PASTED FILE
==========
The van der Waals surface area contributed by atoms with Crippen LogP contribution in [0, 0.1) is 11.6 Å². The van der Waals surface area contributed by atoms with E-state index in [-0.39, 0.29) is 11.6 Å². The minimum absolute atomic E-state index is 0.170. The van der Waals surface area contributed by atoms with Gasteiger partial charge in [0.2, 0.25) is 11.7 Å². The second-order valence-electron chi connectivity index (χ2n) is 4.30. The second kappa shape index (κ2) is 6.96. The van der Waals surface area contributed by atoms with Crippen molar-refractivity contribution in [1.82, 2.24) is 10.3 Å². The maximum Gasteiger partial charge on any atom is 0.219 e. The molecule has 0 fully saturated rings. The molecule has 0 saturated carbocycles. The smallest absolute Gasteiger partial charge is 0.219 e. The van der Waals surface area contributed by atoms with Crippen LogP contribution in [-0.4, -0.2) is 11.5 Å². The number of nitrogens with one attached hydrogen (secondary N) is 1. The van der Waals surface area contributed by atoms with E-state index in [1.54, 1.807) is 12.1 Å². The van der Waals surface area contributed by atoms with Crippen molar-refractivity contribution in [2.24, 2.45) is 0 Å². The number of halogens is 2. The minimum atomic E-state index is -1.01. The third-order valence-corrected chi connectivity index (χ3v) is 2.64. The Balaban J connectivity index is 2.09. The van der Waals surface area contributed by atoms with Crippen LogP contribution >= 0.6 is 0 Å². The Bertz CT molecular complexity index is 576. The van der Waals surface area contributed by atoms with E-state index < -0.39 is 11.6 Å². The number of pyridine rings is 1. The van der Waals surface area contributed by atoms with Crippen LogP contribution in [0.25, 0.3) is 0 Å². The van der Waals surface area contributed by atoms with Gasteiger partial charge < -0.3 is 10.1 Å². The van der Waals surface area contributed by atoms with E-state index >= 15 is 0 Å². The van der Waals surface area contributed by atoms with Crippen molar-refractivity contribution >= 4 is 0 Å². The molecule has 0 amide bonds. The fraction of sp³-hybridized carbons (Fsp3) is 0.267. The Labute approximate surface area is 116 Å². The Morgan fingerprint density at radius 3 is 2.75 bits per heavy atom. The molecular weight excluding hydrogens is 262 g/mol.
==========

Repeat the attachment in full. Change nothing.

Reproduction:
The van der Waals surface area contributed by atoms with Crippen LogP contribution in [0, 0.1) is 11.6 Å². The van der Waals surface area contributed by atoms with E-state index in [-0.39, 0.29) is 11.6 Å². The minimum absolute atomic E-state index is 0.170. The van der Waals surface area contributed by atoms with Gasteiger partial charge in [0.2, 0.25) is 11.7 Å². The second-order valence-electron chi connectivity index (χ2n) is 4.30. The second kappa shape index (κ2) is 6.96. The van der Waals surface area contributed by atoms with Crippen molar-refractivity contribution in [1.82, 2.24) is 10.3 Å². The maximum Gasteiger partial charge on any atom is 0.219 e. The molecule has 0 fully saturated rings. The molecule has 0 saturated carbocycles. The smallest absolute Gasteiger partial charge is 0.219 e. The van der Waals surface area contributed by atoms with Crippen LogP contribution in [-0.4, -0.2) is 11.5 Å². The number of nitrogens with one attached hydrogen (secondary N) is 1. The van der Waals surface area contributed by atoms with E-state index in [1.54, 1.807) is 12.1 Å². The van der Waals surface area contributed by atoms with Crippen molar-refractivity contribution in [2.24, 2.45) is 0 Å². The number of halogens is 2. The minimum atomic E-state index is -1.01. The third-order valence-corrected chi connectivity index (χ3v) is 2.64. The Balaban J connectivity index is 2.09. The van der Waals surface area contributed by atoms with Crippen LogP contribution >= 0.6 is 0 Å². The Bertz CT molecular complexity index is 576. The van der Waals surface area contributed by atoms with E-state index < -0.39 is 11.6 Å². The number of pyridine rings is 1. The van der Waals surface area contributed by atoms with Crippen LogP contribution in [0.25, 0.3) is 0 Å². The van der Waals surface area contributed by atoms with Gasteiger partial charge < -0.3 is 10.1 Å². The van der Waals surface area contributed by atoms with E-state index >= 15 is 0 Å². The van der Waals surface area contributed by atoms with Crippen molar-refractivity contribution >= 4 is 0 Å². The molecule has 0 amide bonds. The fraction of sp³-hybridized carbons (Fsp3) is 0.267. The Labute approximate surface area is 116 Å². The Morgan fingerprint density at radius 3 is 2.75 bits per heavy atom. The molecular weight excluding hydrogens is 262 g/mol.